Do you value what's right under your nose?

Brilliant May flowers....

The Present

Right now, we’re very much heads down getting ReSource ready for press, so I’m deeply engrossed in putting all the personal and business development articles together, honing  with images and fine tuning.

Like most people, that can mean I don’t take time to look up from the screen and take in what’s around me to see what’s happening (following on from yesterday’s post, even what’s changing,  evolving or transforming…!) We can tend to take things (and people) for granted, and not notice how much they contribute to making our lives a more joyful, beautiful or easy place to be.

Last week the view from my study window was filled with green, albeit there were clusters of tight buds on the rhododendron bush which is now so large it fills the foreground. This week with the sunshine it’s burst into full flower, transformed, even,  and because I know it will be relatively short-lived, I made a point of going out and taking some photos to capture what’s right under my nose that’s giving me such a lovely outlook.

My thinking was that it might rain, that it was windy, and the flowers might therefore get battered and bruised more quickly, and I’d miss the moments of pristine beauty. So it was ‘carpe diem’ and off I went, results shared below.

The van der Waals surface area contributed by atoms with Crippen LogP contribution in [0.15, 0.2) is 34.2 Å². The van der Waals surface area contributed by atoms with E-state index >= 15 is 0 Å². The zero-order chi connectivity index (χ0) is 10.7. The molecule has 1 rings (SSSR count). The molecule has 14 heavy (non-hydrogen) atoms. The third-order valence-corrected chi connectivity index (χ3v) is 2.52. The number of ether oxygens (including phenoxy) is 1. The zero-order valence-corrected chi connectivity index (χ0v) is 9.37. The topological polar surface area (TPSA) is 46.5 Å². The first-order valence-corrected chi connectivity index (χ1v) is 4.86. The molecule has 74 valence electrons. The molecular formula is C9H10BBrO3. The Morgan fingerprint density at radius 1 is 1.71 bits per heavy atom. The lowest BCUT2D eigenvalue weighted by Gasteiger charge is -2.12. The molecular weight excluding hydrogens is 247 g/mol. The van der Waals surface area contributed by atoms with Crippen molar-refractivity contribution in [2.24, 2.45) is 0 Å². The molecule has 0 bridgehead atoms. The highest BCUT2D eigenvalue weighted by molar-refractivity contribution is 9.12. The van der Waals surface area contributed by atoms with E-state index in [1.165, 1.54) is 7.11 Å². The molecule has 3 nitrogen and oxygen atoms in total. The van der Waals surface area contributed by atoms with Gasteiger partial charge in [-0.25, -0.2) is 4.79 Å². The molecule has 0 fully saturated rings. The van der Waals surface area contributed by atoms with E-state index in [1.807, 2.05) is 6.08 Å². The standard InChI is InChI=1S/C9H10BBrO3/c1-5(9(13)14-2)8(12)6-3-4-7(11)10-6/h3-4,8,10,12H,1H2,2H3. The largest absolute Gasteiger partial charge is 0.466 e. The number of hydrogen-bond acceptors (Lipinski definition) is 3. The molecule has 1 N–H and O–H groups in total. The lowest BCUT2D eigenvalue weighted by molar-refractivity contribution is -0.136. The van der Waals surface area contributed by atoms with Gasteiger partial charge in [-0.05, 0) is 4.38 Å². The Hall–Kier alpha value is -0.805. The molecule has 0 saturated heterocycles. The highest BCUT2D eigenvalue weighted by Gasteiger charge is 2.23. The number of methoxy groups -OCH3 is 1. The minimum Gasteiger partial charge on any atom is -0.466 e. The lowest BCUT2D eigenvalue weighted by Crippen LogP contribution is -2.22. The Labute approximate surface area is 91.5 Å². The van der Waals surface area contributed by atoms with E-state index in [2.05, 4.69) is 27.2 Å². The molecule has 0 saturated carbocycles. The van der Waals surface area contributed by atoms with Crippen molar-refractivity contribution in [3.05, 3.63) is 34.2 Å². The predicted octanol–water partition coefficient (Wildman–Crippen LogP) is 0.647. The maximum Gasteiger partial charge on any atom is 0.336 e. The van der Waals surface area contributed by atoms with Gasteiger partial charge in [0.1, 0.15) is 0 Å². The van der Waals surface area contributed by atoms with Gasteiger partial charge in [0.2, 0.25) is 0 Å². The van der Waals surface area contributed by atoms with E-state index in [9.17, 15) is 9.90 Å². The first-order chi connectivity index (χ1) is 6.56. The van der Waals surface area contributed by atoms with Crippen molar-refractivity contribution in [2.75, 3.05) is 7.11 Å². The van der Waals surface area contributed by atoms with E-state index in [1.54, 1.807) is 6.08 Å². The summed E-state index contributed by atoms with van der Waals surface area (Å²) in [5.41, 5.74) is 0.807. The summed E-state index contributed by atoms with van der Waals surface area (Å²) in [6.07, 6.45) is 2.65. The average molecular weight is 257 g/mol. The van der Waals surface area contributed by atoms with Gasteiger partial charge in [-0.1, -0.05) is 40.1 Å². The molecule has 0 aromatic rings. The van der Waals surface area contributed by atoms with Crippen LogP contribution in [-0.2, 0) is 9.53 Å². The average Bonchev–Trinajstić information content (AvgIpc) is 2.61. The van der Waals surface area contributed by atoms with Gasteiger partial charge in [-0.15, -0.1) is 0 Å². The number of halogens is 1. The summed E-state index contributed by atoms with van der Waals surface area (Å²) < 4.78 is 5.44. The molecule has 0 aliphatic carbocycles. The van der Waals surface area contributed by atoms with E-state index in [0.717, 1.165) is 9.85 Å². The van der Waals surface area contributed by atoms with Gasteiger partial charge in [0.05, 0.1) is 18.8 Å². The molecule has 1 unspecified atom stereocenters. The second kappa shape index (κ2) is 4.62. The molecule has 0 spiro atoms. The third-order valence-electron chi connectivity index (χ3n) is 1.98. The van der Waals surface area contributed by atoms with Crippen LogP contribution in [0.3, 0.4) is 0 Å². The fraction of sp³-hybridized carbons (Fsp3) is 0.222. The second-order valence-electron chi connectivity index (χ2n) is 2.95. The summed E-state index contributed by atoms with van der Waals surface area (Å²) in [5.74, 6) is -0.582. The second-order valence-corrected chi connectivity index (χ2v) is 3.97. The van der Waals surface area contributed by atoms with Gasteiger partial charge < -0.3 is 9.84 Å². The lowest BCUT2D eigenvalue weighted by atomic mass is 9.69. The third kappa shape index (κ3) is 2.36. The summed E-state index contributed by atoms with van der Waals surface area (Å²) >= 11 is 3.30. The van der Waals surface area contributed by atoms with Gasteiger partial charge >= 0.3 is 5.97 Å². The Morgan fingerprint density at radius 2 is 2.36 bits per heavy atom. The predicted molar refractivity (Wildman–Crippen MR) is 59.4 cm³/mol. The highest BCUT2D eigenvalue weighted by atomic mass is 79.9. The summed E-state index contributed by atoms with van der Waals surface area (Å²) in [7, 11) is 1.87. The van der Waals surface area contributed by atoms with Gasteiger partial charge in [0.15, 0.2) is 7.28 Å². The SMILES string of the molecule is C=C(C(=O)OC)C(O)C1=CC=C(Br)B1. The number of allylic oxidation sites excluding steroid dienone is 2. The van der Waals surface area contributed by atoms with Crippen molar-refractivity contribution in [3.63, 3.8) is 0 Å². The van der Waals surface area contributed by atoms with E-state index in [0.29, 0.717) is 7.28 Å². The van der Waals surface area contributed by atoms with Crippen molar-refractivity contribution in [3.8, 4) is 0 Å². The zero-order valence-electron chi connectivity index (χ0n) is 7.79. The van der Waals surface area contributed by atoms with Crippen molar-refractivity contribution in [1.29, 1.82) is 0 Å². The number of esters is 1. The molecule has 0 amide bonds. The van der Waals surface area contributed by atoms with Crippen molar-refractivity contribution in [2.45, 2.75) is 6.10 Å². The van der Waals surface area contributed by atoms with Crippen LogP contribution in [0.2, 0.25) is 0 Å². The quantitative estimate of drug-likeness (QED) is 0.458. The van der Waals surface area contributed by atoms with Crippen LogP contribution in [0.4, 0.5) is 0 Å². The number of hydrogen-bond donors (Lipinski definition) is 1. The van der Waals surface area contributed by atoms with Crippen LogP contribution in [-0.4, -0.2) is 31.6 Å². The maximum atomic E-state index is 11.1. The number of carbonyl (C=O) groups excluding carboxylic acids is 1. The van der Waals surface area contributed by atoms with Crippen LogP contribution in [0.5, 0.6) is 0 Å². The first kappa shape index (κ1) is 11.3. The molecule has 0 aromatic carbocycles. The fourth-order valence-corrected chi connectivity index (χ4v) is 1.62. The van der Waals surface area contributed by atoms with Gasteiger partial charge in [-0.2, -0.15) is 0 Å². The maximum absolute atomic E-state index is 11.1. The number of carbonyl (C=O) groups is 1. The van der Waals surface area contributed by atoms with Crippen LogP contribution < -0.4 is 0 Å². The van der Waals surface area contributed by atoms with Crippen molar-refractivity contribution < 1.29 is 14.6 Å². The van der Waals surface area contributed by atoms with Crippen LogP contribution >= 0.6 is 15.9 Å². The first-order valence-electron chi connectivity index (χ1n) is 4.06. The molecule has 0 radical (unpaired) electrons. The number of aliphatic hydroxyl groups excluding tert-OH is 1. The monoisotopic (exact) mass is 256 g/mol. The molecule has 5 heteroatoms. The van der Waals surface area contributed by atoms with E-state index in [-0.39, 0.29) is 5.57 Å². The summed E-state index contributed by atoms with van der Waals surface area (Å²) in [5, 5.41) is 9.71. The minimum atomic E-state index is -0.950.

Brilliant May flowers....

Brilliant May flowers....

a stunning backdrop

a stunning backdrop

Take just a minute to look around you, to think and consider  -
what’s or who’s under your nose that you’re not fully appreciating.

What can you capture from today as it is, in this moment,
and express your gratitude for the present of the present?

Enjoying Rapture

Carol Ann Duffy

With  Scottish poet  Carol Ann Duffy appointed the first female Poet Laureate, it’s a step forward for beautiful, accessible, understandable poetry that appeals to a wide audience.  That doesn’t mean Duffy’s poems are not exquisite, well constructed, masterly – simply that they are identifiable as expressions of universal experiences.


Duffy wrote poems from a very early age, and attributes some of her success to the support she had from her mother who was herself a compelling storyteller, and teachers who encouraged her work to the point of typing up her early poems and posting them on the classroom wall.